Stranger of Paradise: Final Fantasy Origin is one of the latest entries on the growing list of games being compared to FromSoftware’s Dark Souls series. Is it the game’s difficulty? Or, perhaps it’s the presence of a dodge roll? Regardless, let’s talk about why Stranger of Paradise might actually be worth your time in spite of its mixed reception. Additionally, we’ll also go over why it’s a mistake to consider this game as the “Dark Souls of Final Fantasy.”
Get a Job! There Are 27
The Final Fantasy series is known for featuring a wide range of character classes. From Mages to Monks—a wide range of power fantasies can be found throughout the series. Stranger of Paradise is no different. As the main character, the player can assign two active Jobs. From there, the player can toggle between the two during combat. Each Job encourages a different play style while also flaunting specific moves and a list of compatible weapons. However, the best part of Stranger of Paradise’s Jobs is how fun it is to unlock new ones. Advanced Jobs require mastery of two other Jobs that players may otherwise gloss over. Although it sounds like a chore, being nudged into trying each Job grants a fair amount of variety to the game. Each Job also features customizable combos to give players a chance to fully embrace the strengths of that specific play style. Since exploration and narrative take a backseat in Stranger of Paradise, this approach to character progression is the game’s saving grace.
Crunchier Than a Bag of Exploding Crystals
Although the core combat systems in Stranger of Paradise can feel a bit convoluted at first; understanding how to navigate this game’s combat is worth the effort. There’s a great deal of satisfaction awaiting the players who figure out how to control every skirmish with the game’s defensive tools. Parrying affords a chance at a counter-attack, and the “Soul Shield” gives players a chance to instantly steal enemy spells to turn it around on them. Stranger of Paradise feels immensely rewarding, but the difficulty scales way up when it comes to boss fights. So much of the education that players gain during their conquest through regular enemies goes to waste when faced with that area’s boss. Typically, bosses require a fair amount of trial and error before they can be dealt with once and for all. That being said, players can adjust the difficulty whenever they choose. This feature is the first item on our list of why Stranger of Paradise shouldn’t be considered a Soulslike.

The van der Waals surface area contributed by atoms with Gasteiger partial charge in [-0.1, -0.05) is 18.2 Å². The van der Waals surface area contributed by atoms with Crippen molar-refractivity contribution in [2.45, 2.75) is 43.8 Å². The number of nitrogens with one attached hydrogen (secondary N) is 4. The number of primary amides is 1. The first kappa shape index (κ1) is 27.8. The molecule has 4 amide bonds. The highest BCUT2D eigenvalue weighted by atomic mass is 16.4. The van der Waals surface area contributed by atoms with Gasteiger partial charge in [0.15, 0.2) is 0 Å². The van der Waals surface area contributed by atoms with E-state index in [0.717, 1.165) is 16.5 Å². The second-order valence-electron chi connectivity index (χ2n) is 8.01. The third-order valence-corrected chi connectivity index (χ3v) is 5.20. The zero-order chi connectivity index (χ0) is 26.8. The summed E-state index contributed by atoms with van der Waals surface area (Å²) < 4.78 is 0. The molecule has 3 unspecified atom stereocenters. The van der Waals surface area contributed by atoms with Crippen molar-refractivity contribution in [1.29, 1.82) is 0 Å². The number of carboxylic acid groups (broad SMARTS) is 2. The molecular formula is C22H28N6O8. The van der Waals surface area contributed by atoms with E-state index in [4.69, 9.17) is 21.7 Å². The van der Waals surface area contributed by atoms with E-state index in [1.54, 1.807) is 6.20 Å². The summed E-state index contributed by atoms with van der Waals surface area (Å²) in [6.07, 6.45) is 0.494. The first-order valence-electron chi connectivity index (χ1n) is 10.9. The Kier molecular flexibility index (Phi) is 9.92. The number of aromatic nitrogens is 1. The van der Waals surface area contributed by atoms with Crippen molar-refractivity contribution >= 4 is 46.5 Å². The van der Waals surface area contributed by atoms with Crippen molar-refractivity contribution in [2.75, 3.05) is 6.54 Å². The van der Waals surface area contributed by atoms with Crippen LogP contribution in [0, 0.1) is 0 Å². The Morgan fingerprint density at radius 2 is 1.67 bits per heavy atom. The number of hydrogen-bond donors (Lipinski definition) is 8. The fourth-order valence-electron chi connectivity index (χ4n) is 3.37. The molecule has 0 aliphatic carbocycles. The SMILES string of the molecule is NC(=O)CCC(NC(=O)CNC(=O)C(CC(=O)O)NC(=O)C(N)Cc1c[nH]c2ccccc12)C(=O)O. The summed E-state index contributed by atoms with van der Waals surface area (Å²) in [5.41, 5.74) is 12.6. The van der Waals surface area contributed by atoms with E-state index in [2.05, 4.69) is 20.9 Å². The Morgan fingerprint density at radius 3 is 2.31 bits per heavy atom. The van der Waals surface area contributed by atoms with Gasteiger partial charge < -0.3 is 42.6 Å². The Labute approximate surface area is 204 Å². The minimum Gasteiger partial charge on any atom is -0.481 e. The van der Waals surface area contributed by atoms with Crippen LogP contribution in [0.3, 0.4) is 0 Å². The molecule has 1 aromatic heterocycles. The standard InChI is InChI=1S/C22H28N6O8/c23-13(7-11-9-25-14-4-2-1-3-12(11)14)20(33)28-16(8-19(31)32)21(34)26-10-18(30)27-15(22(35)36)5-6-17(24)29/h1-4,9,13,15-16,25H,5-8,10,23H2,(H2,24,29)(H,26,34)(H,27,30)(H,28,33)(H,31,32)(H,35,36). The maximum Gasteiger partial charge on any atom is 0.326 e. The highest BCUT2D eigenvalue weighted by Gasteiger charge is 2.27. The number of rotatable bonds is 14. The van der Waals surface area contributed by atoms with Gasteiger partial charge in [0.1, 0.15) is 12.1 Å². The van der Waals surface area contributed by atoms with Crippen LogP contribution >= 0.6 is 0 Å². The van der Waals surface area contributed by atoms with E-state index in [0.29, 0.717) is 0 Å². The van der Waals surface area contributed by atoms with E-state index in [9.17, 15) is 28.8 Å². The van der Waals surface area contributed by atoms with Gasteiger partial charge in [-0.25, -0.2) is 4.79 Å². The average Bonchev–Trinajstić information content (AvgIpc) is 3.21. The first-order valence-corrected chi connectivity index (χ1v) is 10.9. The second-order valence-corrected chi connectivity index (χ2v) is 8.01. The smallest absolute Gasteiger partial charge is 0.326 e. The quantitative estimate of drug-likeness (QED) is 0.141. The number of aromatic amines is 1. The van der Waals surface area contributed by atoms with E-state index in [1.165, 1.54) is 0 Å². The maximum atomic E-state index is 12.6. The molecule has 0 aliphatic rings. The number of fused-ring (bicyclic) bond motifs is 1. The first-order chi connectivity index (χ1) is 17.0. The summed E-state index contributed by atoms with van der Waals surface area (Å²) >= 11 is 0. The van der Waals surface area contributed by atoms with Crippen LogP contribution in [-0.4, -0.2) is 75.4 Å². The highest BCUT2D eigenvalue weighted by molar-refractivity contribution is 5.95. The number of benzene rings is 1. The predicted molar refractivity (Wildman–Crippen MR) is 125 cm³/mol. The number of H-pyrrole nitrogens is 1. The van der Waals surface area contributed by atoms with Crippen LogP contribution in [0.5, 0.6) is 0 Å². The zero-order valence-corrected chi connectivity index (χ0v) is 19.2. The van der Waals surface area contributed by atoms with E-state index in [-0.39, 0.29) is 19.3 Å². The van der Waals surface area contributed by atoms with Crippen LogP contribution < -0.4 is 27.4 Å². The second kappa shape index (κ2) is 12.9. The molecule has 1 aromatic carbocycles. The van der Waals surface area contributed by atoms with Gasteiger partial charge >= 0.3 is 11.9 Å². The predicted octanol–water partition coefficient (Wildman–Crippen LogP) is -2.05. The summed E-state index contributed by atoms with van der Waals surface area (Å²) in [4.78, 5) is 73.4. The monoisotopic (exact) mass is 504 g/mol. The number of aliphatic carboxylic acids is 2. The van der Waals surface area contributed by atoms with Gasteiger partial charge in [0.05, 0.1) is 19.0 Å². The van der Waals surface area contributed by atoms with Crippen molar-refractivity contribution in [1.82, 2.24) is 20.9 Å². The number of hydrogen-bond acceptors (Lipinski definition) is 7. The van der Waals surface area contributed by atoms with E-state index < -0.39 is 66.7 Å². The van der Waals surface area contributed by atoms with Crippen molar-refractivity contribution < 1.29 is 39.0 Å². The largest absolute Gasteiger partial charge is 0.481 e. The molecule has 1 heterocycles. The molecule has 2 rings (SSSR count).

Why Stranger of Paradise Is Not a Soulslike
Choose Your Difficulty:
One of the biggest ways Stranger of Paradise differentiates from most actual Soulslikes is its changeable difficulty setting. While this isn’t to imply that games such as Elden Ring don’t have gameplay-oriented difficulty modifiers; the fact remains that Soulslikes are notorious for not exposing a difficulty setting. Whether or not this is a good thing for players is an entirely different discussion.
One of the fastest ways to identify a Soulslike is to observe its approach to character and game progression. More often than not, Soulslikes feature fairly unforgiving checkpoints that feel more like a break in a marathon than anything else. Of course, unlockable shortcuts make this easier to deal with. But, Dark Souls players will not typically find a checkpoint right before a boss. Stranger of Paradise features frequent checkpoints that often appear before the game’s next big challenge. This flies right in the face of what’s expected of a Soulslike’s checkpoint system! Additionally, Soulslikes are known for putting players at risk of permanently losing experience points upon losing a fight. That being said, Stranger of Paradise subjects the player to almost no punishment for falling in battle. In all honesty, this is for the best. Some of the fights in Stranger of Paradise require the player to lose over and over again. If character progression was on the chopping block, this game would be nigh unplayable.
Typically, Soulslikes feature a rigid leveling system. Players are tasked with spending their hard-earned experience points carefully so that they might properly grow into the god-slaying warrior shown on the game’s box art. However, Stranger of Paradise encourages players to flippantly spend their Job points on their equipped Job’s next available node. In fact, each Job grows independently of one another—allowing players to level up with almost no forethought.
Have you played Stranger of Paradise: Final Fantasy Origin? Do you think this game should be classified as a Soulslike, or is it simply another wacky game by Tetsuya Nomura? Let us know in the Boss Rush Discord and Facebook Group!
When he’s not defending The Traveler in Destiny 2 or vanquishing beasts in Dark Souls; Dan can be found sharing his opinions on video games across multiple mediums. Find his work on his YouTube channel, the Dinosaur Machines Game Club Podcast, or right here on The Boss Rush Network!